Kankuro watched as Gaara nodded in return. A strange twinge passed through him as Temari massaged Gaara's shoulder. Over the last few days he had felt an urge to try and touch Gaara in the same way, to comfort him, but the situation was never right. Someone else was always there, or Kankuro couldn't tell if Gaara would actually appreciate it or not. And besides, he knew it wasn't appropriate, at least in their village, for men to provide that sort of comfort for each other. There was always room for an affectionate older sister, and even Temari could be gentle if she needed to be. What made Kankuro hurt was the apparent lack of room in their world for a physically affectionate older brother.

"I'll go pack," Kankuro said, the suddenness of the statement surprising even himself. He headed towards the door. "Wherever we're going, we'll probably need the same stuff, jan."

". . . Okay." Temari's voice sounded surprised, but he didn't stop to turn around to see if her expression matched. "I'll let you know when I hear more from Baki."

"Thanks." Internally cursing himself for his stupidity, Kankuro left the room and walked briskly down the hallway towards his room. He knew it was futile to try and do something he shouldn't, but some part of him just couldn't let it go. He had seen comfort between men happen, and he wanted to be a part of it, too.

"Damn it," he muttered, stopping in the center of the hallway and staring at the floor. He clenched his fingers and shook his head. Temari could touch Gaara on the shoulder. So could Naruto Uzumaki. Both had been there for his little brother. There was no reason he couldn't do it also.

"I'm not gonna fail you again," he said. "Not again, jan."

He had a whole vacation to manage it, he figured. He wasn't going to let the opportunity slip by him. Not this time.


"Home sweet home!" Temari stood with her hands on her hips and surveyed the scenery. Her yukata hem swept over the ground, catching on the tall grass. The sun was beginning to set, and the entire land was bathed in an orange glow that seemed to set the leaves afire.

Kankuro was less impressed. He focused his eyes on the cottage that sat in front of them and frowned. "It looks like a dump." He ran a hand through his hair, which was flying around in the wind. He'd stripped his hat off hours ago because of the humidity, and his hair had been standing nearly straight up on end ever since. "Seriously. A dump, jan."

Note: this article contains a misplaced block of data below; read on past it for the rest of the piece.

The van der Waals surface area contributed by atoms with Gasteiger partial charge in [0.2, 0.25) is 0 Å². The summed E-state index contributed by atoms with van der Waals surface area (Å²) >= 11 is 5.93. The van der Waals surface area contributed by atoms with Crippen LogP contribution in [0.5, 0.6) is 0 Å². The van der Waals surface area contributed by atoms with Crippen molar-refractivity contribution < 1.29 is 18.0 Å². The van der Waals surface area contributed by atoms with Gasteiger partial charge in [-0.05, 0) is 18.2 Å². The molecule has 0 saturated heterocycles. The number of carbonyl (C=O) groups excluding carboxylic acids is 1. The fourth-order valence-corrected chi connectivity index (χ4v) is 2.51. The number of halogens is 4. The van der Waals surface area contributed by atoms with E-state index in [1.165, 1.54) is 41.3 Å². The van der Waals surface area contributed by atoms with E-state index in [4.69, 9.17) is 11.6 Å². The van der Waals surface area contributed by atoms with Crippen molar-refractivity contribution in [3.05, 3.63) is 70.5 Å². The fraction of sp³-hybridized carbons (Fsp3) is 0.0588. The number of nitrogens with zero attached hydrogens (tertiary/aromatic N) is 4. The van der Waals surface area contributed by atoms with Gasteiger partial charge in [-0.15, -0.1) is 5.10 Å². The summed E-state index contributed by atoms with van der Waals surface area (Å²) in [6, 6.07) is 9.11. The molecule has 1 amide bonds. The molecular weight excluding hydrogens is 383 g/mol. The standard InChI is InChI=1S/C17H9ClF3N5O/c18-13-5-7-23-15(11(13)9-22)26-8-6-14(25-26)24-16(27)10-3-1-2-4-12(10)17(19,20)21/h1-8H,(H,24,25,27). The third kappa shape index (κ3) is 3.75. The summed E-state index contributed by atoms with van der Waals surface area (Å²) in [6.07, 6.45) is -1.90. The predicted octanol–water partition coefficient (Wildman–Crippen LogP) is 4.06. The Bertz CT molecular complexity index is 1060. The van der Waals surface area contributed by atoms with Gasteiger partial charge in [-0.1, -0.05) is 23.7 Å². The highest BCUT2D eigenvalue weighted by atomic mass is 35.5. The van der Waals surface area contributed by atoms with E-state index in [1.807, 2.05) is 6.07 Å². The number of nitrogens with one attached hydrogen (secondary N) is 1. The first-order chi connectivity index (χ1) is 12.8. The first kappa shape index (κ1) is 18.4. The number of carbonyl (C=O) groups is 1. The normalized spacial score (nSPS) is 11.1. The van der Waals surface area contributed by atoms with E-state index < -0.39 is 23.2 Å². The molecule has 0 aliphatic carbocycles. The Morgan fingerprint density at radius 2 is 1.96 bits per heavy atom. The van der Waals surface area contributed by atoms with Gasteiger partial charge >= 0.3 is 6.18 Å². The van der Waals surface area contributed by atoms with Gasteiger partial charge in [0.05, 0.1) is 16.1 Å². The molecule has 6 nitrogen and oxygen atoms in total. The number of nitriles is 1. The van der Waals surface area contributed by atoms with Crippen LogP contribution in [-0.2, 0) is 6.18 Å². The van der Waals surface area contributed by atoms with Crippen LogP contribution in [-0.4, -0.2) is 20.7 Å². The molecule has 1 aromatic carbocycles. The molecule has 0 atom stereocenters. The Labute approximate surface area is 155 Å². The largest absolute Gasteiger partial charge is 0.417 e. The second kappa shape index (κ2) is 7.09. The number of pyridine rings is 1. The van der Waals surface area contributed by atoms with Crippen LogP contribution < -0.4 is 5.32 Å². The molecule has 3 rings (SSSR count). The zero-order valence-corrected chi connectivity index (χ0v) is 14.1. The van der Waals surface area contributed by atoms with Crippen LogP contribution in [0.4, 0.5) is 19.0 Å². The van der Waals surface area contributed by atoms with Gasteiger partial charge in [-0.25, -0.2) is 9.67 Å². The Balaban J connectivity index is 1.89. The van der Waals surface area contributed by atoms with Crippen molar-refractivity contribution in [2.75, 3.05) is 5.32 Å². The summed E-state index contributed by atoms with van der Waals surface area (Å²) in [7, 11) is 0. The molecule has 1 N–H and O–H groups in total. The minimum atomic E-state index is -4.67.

Gaara stood beside them both. He stared at the house with slightly wide eyes, then turned to Kankuro as if in agreement. "We're staying here?"

Kankuro had all but forgotten about the cottage their father had owned for travel through the Land of Fire. The home had been maintained as a way-point for the Kazekage to use if he were travelling to Konoha. Although it was technically owned by the Land of Fire, the Kazekage was granted freedom to travel to and from it as he wished. Their father, who had never liked the other country, had used it very little. While it had obviously been maintained in the years following their father's death, something about the rustic nature of the cottage made Kankuro cringe.

"Yeah," he said, finally responding to his brother's question. "I mean, look at this," he added, walking towards the small bungalow with some reservation. His sandals squished on fallen leaves that were wet from a recent rain. He hopped up the steps and threw the front door open. "There are . . . not many rooms. And . . ." He eyes settled on a side window, which overlooked a nearby river.

"And what?" Temari snorted, having followed him into the cottage. "You hate big houses, so why would you want a larger one? I think what you're hating the most is the water." She glanced behind her, then turned to Kankuro again and hissed. "Good, he's still outside. Besides, we're trying to make this nice for him. Quit making the house seem like a hell hole."

"It is one." He sighed and rubbed his face. "Relaxation is great, but he hates water as much as I do. Have you seen him try to bathe? I think he'd bathe in sand if he could." He stopped talking as the floor creaked behind them.

The two turned around and found Gaara standing at the door, looking around the home with a vaguely dejected look. He had forgone his robes for the trip, and Temari had insisted he leave his battle garments at home as well. The maroon t-shirt Kankuro had managed to find for him was baggy, and Gaara tugged at the bottom hem absently with his fingers.

"I guess it will be . . . fun?" Gaara looked at Kankuro as if seeking some reassurance of his words.

"Uh, sure!" Kankuro tried not to cringe at the obvious lie. "It'll be great."

"Definitely," Temari interrupted, pushing by Kankuro to stand before Gaara. "There are plenty of things we can do here. We'll be without any interruptions, meaning there will be plenty of time to read and relax. And since we only brought so much food, we can find our own. In fact," she turned again and walked toward a nearby cupboard. She opened it and peered inside, dug around in it, then pulled something out and waved it in Gaara's direction. "See? Fishing rod. You and Kankuro can go fishing. Have some quality male bonding time."

Kankuro nearly blanched but took a deep breath and maintained his composure. "Sure. Bonding time." Internally, he was terrified. He wanted bonding time, certainly, but he hadn't expected to have it shoved at him on a long, barbed pole. "Fishing?"

"Fishing," Temari repeated. She glanced at Gaara. "Fishing. It's easy. You know what it is, right?" She glanced momentarily at Kankuro but didn't hold his gaze. Baki had showed him how to fish several years ago when they were at Konoha for their second attempt at the chunin exams.